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A workshop for local teachers explored practical activities on microscopy and immunology that aim to enrich the delivery of the science curriculum.

Taking mrc hiu research to schools 1

Activities with schools are an integral part of the public engagement activities at the MRC WIMM, often involving visits to and from schools, or work experience placements within our laboratories. However, the Eggeling and Cerundolo groups at the MRC Human Immunology Unit wanted to try a complementary approach. They set themselves the challenge of creating a set of activities that teachers could use year after year to deliver the science curriculum connected to MRC HIU research in an engaging and enriching way. To help with this project, the researchers collaborated with Abingdon Science Partnership, a science outreach organisation based at Abingdon School that aims to strengthen participation in science across the Abingdon district and beyond. A major element of this partnership was identifying key curriculum learning objectives for 10-11 year olds in the area of expertise of each lab.

 

Laser pointers and lego

The group of Prof Christian Eggeling specialises in the application and development of cutting edge super-resolution microscopy, and hence focused in the development of teaching resources that introduced basic concepts of microscopy. They developed a series of interactive activities exploring basic properties of light using easily available materials. These basic concepts were unpacked in a step-by-step activity where students have the opportunity of building a simple, but functional microscope, using only a laser pointer, a syringe and lego. Students could then explore basic concepts of cell biology by observing microscopic organisms from pond water. "Microscopy always captivates people from all ages and building one with very simple elements is even more interesting.” Explains Erdinc Sezgin, a researcher from the Eggeling group “This activity is carefully designed to engage students with a broad spectrum of interests. The process of building involves engineering while the optical parts are fun for students interested in physics, and the self-found sample is more interesting for those passionate for biology. All of these aspects encourage creativity"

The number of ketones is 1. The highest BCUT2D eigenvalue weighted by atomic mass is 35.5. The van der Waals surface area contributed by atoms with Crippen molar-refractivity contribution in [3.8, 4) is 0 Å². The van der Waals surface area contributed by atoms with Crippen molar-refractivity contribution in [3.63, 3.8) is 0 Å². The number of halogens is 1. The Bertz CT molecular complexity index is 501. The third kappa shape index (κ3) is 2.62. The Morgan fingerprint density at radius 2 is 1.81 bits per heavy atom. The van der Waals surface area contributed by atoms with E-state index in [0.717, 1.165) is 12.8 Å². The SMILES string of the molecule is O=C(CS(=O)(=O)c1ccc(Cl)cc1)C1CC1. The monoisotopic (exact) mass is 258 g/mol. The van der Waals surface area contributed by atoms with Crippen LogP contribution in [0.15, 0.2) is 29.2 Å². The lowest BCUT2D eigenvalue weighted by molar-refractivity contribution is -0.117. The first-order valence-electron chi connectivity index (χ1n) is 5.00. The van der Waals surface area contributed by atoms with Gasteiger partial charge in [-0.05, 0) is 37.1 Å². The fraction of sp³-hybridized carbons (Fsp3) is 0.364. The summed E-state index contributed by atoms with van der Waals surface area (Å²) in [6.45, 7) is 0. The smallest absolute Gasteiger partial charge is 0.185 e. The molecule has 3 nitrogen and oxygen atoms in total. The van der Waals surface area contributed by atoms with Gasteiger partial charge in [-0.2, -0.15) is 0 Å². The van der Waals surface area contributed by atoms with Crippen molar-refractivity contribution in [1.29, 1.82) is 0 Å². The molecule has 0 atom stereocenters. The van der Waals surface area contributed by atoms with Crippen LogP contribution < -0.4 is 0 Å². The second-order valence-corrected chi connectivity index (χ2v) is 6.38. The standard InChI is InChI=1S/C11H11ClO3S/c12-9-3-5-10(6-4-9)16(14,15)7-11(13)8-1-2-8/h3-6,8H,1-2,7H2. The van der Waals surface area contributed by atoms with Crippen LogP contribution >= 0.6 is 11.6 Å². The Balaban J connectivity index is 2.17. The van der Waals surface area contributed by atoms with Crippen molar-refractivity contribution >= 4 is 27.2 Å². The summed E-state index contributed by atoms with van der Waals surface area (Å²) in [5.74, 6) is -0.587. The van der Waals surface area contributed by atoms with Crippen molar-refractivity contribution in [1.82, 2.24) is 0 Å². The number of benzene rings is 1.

The importance of antibodies

Meanwhile, the group of Prof Vincenzo Cerundolo,  whose research interest is the immune system, chose to focus on antibodies. The team developed an animation explaining the role and mode of action of antibodies in the human body, and a video showing to students (too young to enter a working laboratory yet) how antibodies are used as tools by researchers. These videos were complemented by a hands-on experiment and lesson plan exploring the concept of blood groups using milk and vinegar, a set up mimicking the agglutination coagulation assays originally used to investigate blood group compatibility.

 

‘An engaging workshop’

These activities and resources were presented to teachers from schools across Oxfordshire in a free workshop run at Abingdon Science Partnership this month. Teachers tried out the activities and lesson plans, while also having the opportunity to hear presentations on the latest research at MRC HIU and its connection to the resources provided. The initial feedback from teachers following the workshop was very positive, with one participant saying “I found that these are effective practical activities that can be performed on a limited budget. The preparation would be easy, and presenters gave good tips for the best results.” Another teacher stated “Found the laser pen and water droplet amazing. Already using it today.” All teachers that attended stated that they agreed or strongly agreed with the statement that the workshop had been a good use of their time and that the practical activities will be a valuable learning experience for students.

“I really like the idea of inspiring the next generation of scientists, especially those who don’t even think of themselves as scientists but whose curiosity can be sparked by letting them have a go themselves.” said Corinna Kulicke, a DPhil student in the group of Prof Cerundolo who participated in the project .“I enjoy going into schools with hands-on activities but running this workshop brought a whole new dimension to the activities we developed and working with adults rather than kids was a really cool experience. I hope that the material will be useful for teachers and used in class rooms throughout the UK in the future so that the kids have as much fun doing the activities as we had designing them”. The resources developed will be available online in the near future.

 

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